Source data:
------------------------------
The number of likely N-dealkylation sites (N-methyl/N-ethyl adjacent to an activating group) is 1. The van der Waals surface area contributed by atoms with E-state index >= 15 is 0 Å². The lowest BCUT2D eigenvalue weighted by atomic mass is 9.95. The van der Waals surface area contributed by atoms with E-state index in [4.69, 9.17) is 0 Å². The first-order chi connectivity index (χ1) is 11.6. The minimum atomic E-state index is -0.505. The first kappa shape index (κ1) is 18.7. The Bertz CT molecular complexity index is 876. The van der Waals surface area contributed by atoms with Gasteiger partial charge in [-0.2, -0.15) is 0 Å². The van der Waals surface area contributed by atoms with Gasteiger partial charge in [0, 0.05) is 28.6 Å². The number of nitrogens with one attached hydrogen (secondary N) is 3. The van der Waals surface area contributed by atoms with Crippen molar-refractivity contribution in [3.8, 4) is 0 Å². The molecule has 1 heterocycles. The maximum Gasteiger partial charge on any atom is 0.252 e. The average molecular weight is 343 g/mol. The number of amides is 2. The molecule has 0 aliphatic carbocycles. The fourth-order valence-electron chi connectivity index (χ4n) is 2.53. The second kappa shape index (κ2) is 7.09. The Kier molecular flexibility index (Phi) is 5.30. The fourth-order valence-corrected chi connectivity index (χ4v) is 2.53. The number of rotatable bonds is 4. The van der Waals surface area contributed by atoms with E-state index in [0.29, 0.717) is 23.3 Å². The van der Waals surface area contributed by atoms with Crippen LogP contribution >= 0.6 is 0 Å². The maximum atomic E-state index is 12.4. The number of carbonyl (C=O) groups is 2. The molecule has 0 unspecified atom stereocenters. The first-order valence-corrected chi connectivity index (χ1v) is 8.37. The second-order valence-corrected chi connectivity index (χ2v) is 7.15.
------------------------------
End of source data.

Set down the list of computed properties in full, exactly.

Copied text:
The number of likely N-dealkylation sites (N-methyl/N-ethyl adjacent to an activating group) is 1. The van der Waals surface area contributed by atoms with E-state index >= 15 is 0 Å². The lowest BCUT2D eigenvalue weighted by atomic mass is 9.95. The van der Waals surface area contributed by atoms with E-state index in [4.69, 9.17) is 0 Å². The first-order chi connectivity index (χ1) is 11.6. The minimum atomic E-state index is -0.505. The first kappa shape index (κ1) is 18.7. The Bertz CT molecular complexity index is 876. The van der Waals surface area contributed by atoms with Gasteiger partial charge in [-0.2, -0.15) is 0 Å². The van der Waals surface area contributed by atoms with Gasteiger partial charge in [0, 0.05) is 28.6 Å². The number of nitrogens with one attached hydrogen (secondary N) is 3. The van der Waals surface area contributed by atoms with Crippen molar-refractivity contribution in [3.8, 4) is 0 Å². The molecule has 1 heterocycles. The maximum Gasteiger partial charge on any atom is 0.252 e. The average molecular weight is 343 g/mol. The number of amides is 2. The molecule has 0 aliphatic carbocycles. The fourth-order valence-electron chi connectivity index (χ4n) is 2.53. The second kappa shape index (κ2) is 7.09. The Kier molecular flexibility index (Phi) is 5.30. The fourth-order valence-corrected chi connectivity index (χ4v) is 2.53. The number of rotatable bonds is 4. The van der Waals surface area contributed by atoms with E-state index in [0.29, 0.717) is 23.3 Å². The van der Waals surface area contributed by atoms with Crippen LogP contribution >= 0.6 is 0 Å². The maximum atomic E-state index is 12.4. The number of carbonyl (C=O) groups is 2. The molecule has 0 unspecified atom stereocenters. The first-order valence-corrected chi connectivity index (χ1v) is 8.37. The second-order valence-corrected chi connectivity index (χ2v) is 7.15.